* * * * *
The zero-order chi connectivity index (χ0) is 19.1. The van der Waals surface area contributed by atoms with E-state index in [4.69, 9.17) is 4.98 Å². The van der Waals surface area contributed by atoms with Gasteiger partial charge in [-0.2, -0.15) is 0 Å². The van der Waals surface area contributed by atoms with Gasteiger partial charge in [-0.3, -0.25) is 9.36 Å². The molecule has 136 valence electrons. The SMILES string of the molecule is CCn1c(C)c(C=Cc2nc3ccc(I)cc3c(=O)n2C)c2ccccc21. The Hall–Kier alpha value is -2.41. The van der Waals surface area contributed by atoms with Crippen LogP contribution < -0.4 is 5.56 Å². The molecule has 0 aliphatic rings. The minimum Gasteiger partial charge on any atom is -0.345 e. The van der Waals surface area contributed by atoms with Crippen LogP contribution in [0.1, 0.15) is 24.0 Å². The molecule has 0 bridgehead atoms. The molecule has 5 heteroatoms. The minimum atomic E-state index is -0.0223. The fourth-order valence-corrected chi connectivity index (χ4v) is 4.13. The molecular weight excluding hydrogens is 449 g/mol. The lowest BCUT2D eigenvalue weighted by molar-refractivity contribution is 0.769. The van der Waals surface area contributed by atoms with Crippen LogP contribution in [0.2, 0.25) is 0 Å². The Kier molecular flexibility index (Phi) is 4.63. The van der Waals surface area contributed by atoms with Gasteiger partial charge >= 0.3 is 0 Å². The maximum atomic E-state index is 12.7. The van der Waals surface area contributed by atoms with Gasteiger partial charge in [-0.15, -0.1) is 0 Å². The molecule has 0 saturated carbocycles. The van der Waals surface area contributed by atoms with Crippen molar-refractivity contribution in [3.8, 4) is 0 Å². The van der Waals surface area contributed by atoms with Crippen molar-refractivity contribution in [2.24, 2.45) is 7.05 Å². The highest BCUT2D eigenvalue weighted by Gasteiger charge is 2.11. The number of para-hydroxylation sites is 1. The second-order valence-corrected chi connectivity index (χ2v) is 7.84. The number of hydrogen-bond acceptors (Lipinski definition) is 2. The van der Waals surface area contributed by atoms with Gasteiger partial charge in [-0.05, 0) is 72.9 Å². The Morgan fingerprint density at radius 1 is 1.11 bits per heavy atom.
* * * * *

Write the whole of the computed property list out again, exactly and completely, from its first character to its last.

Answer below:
The zero-order chi connectivity index (χ0) is 19.1. The van der Waals surface area contributed by atoms with E-state index in [4.69, 9.17) is 4.98 Å². The van der Waals surface area contributed by atoms with Gasteiger partial charge in [-0.2, -0.15) is 0 Å². The van der Waals surface area contributed by atoms with Gasteiger partial charge in [-0.3, -0.25) is 9.36 Å². The molecule has 136 valence electrons. The SMILES string of the molecule is CCn1c(C)c(C=Cc2nc3ccc(I)cc3c(=O)n2C)c2ccccc21. The Hall–Kier alpha value is -2.41. The van der Waals surface area contributed by atoms with Crippen LogP contribution < -0.4 is 5.56 Å². The molecule has 0 aliphatic rings. The minimum Gasteiger partial charge on any atom is -0.345 e. The van der Waals surface area contributed by atoms with Crippen LogP contribution in [0.1, 0.15) is 24.0 Å². The molecule has 0 bridgehead atoms. The molecule has 5 heteroatoms. The minimum atomic E-state index is -0.0223. The fourth-order valence-corrected chi connectivity index (χ4v) is 4.13. The molecular weight excluding hydrogens is 449 g/mol. The lowest BCUT2D eigenvalue weighted by molar-refractivity contribution is 0.769. The van der Waals surface area contributed by atoms with Crippen LogP contribution in [0.2, 0.25) is 0 Å². The Kier molecular flexibility index (Phi) is 4.63. The van der Waals surface area contributed by atoms with Gasteiger partial charge >= 0.3 is 0 Å². The maximum atomic E-state index is 12.7. The van der Waals surface area contributed by atoms with Gasteiger partial charge in [-0.15, -0.1) is 0 Å². The molecule has 0 saturated carbocycles. The van der Waals surface area contributed by atoms with Crippen molar-refractivity contribution in [3.8, 4) is 0 Å². The van der Waals surface area contributed by atoms with Crippen molar-refractivity contribution in [2.24, 2.45) is 7.05 Å². The highest BCUT2D eigenvalue weighted by Gasteiger charge is 2.11. The number of para-hydroxylation sites is 1. The second-order valence-corrected chi connectivity index (χ2v) is 7.84. The number of hydrogen-bond acceptors (Lipinski definition) is 2. The van der Waals surface area contributed by atoms with Gasteiger partial charge in [-0.05, 0) is 72.9 Å². The Morgan fingerprint density at radius 1 is 1.11 bits per heavy atom.